Why Talent Doesn’t Matter:
4 Things You Can Do Right Now to Become
a Successful Copywriter

“You don’t need talent to be a successful and wealthy copywriter.”

That’s what Mike Palmer – lead copywriter and copywriting trainer at Stansberry Research – told 300 Bootcamp participants last week in “My Breakthrough Moment – What Turned Me Into a 6-Figure Copywriter.”

Instead of talent, he said, you need practice. Michael Masterson has preached this to copywriters for years.

But you can waste a lot of time practicing the wrong way. Mike Palmer described the following four strategies that can immediately boost the impact of your practice.

  1. Get Knowledgeable Feedback.

    The most important success strategy: Find a mentor or a group that can give you timely, knowledgeable feedback.

    You can write all the time. But if you don’t get feedback, it’s like bowling blindfolded. You’ll never know if it’s effective copywriting or not.

    A mentor or group committed to giving you appropriate feedback helps you see copy problems you might not otherwise have seen because you’re “too close” to the copy. You wrote the words, so you know what they should say. But when you read them, your expectation clouds your judgment.

    A good mentor or peer group does far more than help you improve your copy. They also support you in your pursuit of copywriting success … they help you through times of self-doubt or frustration.

    If you choose a mentor, you would want one with significant expertise and with good teaching skills. (These do not necessarily go together.)

    But an effective copywriting support group doesn’t need any more expertise than you have. The combined knowledge of the group makes it an effective tool for improving your copy … and for supporting you.

    A good model for a group like this is AWAI’s Circle of Success program. Joining a group – maybe through the AWAI Member Forum – also improves the impact practice has on your copy.

    It’s also taking a significant step toward your goal of achieving copywriting success.

  2. Learn How and What to Practice.

    The best way to learn how to write powerful, successful copy is to imitate powerful, successful copy.

    Start with a piece of superior copywriting from the “Hall of Fame” letters, the Monthly Copywriting Genius archive, the Who’s Mailing What! Archive, or your own swipe file.

    First, go through the letter with a pen and highlighter. Mark every paragraph with what the copywriter was doing. Maybe the first paragraph introduced the Big Idea, and the second paragraph touched an important, core emotion.

    Go through the entire promo this way – analyzing carefully and completely. Pay particular attention to the headline and lead. When appropriate, make comments on individual sentences – and on individual words.

    Once you’re done, you have a template (or skeleton) of a successful promotion. Write your own headline and lead – practice, spec, or full promo for a client – filling in this skeleton structure with your own words and ideas.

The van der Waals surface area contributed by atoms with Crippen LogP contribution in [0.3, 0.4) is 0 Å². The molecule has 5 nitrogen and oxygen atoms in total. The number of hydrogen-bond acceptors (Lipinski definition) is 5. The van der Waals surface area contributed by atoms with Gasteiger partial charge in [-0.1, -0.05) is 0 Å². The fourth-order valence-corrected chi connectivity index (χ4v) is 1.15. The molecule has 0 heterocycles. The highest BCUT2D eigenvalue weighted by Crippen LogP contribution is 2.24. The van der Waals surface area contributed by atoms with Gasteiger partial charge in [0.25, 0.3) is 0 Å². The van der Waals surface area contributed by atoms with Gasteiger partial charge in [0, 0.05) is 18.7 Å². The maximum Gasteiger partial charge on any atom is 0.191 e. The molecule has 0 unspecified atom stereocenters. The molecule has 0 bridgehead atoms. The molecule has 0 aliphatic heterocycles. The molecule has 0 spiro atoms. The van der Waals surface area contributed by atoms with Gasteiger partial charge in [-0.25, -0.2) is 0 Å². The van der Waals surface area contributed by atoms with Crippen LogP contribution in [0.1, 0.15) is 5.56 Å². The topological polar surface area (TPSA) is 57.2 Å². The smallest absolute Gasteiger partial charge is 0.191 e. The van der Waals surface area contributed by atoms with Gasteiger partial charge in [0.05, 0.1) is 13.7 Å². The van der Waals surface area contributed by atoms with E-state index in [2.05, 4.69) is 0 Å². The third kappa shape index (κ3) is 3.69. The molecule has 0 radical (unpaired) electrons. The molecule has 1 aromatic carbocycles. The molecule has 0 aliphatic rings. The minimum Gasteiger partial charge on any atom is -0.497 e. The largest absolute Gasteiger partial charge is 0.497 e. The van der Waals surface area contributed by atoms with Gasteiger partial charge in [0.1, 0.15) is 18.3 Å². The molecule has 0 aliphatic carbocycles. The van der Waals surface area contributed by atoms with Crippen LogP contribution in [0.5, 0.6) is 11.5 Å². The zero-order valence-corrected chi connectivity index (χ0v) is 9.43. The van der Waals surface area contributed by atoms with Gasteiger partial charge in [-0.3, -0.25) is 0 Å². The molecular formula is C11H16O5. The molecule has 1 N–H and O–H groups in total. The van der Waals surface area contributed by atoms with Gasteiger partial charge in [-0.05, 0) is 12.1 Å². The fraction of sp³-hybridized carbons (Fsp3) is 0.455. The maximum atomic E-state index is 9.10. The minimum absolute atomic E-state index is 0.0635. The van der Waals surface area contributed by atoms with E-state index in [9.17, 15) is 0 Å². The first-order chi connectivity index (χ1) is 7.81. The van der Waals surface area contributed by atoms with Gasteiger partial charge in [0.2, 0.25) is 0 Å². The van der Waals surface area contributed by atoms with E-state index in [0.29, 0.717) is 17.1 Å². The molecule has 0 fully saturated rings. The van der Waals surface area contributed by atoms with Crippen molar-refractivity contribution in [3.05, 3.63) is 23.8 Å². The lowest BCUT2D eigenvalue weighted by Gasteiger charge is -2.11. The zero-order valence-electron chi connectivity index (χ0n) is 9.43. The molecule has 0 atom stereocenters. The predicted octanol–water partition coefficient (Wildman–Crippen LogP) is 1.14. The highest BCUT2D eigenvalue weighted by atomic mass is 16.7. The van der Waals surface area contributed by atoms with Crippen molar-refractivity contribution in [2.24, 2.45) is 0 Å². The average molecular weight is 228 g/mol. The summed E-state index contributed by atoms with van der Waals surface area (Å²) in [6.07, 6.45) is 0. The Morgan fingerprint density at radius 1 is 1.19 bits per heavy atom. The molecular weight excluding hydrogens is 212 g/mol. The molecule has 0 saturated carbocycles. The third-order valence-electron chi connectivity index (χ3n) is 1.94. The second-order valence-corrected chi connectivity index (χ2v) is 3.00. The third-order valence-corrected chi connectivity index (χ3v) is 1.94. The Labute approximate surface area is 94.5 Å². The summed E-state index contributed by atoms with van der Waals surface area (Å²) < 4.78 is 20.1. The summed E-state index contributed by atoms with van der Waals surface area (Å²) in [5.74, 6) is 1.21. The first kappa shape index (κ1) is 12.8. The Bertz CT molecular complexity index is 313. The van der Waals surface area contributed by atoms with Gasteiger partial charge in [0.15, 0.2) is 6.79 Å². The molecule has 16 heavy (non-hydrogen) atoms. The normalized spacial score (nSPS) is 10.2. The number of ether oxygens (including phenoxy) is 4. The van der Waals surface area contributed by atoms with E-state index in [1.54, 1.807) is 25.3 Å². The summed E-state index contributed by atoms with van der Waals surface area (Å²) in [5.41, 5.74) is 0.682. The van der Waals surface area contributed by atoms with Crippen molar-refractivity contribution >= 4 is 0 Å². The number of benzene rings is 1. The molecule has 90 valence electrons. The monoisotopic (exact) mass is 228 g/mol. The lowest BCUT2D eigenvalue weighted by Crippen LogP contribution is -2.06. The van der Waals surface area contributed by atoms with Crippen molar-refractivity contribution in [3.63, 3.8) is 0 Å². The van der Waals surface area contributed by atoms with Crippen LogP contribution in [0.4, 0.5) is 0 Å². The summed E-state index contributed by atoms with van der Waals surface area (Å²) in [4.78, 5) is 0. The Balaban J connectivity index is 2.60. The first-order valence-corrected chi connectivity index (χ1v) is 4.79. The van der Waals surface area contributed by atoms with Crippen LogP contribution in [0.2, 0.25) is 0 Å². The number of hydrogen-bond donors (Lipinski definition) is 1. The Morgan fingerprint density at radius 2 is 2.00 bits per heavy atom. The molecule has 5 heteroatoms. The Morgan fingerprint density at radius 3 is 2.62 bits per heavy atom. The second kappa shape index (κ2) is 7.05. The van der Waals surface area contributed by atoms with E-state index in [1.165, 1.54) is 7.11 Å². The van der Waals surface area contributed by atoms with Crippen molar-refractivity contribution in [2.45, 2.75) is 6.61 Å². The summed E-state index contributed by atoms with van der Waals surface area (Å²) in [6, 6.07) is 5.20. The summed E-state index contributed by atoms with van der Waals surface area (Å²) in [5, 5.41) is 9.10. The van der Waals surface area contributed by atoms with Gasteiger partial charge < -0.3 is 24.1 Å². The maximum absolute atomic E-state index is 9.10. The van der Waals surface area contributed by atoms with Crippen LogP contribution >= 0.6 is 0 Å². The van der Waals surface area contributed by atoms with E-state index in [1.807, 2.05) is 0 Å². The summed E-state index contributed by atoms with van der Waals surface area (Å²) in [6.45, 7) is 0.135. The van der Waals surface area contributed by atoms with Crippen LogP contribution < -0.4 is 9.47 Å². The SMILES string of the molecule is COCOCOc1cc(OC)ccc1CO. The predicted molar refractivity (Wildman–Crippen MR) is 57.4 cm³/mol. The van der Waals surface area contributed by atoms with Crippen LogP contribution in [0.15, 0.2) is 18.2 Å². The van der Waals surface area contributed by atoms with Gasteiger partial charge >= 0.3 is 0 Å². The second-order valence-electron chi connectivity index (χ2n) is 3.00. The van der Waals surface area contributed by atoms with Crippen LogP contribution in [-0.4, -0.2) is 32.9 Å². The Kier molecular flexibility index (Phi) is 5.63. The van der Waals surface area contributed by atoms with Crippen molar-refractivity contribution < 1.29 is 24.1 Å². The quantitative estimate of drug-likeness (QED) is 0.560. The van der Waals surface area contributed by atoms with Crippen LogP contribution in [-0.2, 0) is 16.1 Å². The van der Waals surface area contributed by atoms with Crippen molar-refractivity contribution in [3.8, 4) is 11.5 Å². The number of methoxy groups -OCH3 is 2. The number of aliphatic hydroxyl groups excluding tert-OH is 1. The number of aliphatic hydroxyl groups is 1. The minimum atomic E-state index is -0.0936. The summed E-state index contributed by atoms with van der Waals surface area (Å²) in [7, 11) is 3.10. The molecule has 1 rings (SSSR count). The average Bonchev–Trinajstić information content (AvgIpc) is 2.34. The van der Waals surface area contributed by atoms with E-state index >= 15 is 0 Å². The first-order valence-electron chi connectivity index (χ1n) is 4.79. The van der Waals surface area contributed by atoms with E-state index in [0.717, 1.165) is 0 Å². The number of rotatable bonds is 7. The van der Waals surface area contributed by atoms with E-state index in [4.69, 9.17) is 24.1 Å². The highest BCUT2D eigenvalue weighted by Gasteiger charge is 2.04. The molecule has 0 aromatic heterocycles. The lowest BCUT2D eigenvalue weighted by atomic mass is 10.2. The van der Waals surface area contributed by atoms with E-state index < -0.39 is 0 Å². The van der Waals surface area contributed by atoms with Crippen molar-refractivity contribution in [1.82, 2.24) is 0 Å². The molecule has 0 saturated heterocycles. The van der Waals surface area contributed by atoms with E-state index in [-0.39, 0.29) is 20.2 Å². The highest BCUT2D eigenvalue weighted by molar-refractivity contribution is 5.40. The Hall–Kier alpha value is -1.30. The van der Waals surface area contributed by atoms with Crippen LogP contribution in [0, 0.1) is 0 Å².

Practicing this way boosts the quality of your writing quickly and efficiently.

  3. Learn to Be Disciplined and Efficient.

    Being disciplined and efficient does not mean working more or longer. It does not mean slogging through a huge pile of work. It does mean making the best use of your time while you’re working.

    Gene Schwartz was the “Master” of master copywriters. He developed a work system that doubles your efficiency … at least.

    First, get your important copywriting work done early in the day. Turn off all distractions. This includes email, telephones, radio, television, and pestering family members.

    Set an egg timer for 33 minutes. Then start writing. Write uninterrupted until the timer goes off. Then stop.

    Get up. Pour yourself a cup of coffee (or better yet, green tea). Take a 5- to 10-minute break. Then start the timer again and get back to writing.

    Five or six of these sessions adds up to 3 hours of concentrated writing. When paired with the second strategy, this amounts to more than enough practice every day to move you steadily toward becoming an A-level copywriter.

  4. Become an Expert in 1 or 2 Areas.

    When you’re just starting out, it makes sense to try different niches. You want to figure out which fits you best. But don’t spread yourself too thin. By focusing on one or two general areas, you build skills far beyond the mechanics of writing.

    For instance, you gain a “gut level” knowledge of the hot topics of the day in that field. You understand what works in the market … and what is old and stale.

    More important, focusing like this helps you learn how to read copy like your prospect – and not like a copywriter or expert. It lets you develop a BS-meter like his. To understand what and how he feels. To become your prospect.

    When you turn into your prospect, your writing becomes almost effortless. It becomes more powerful, more successful … and more profitable.

These four strategies shortcut the time and effort you put into your practice. They work in any niche you’re interested in. Apply them to your copywriting success program starting today, and you will quickly notice a difference.

And don’t forget the most important one of all: Get a mentor or peer group so you can get the feedback and encouragement you need … and deserve.

The Professional Writers’ Alliance

The Professional Writers’ Alliance

At last, a professional organization that caters to the needs of direct-response industry writers. Find out how membership can change the course of your career. Learn More »

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Published: November 24, 2008

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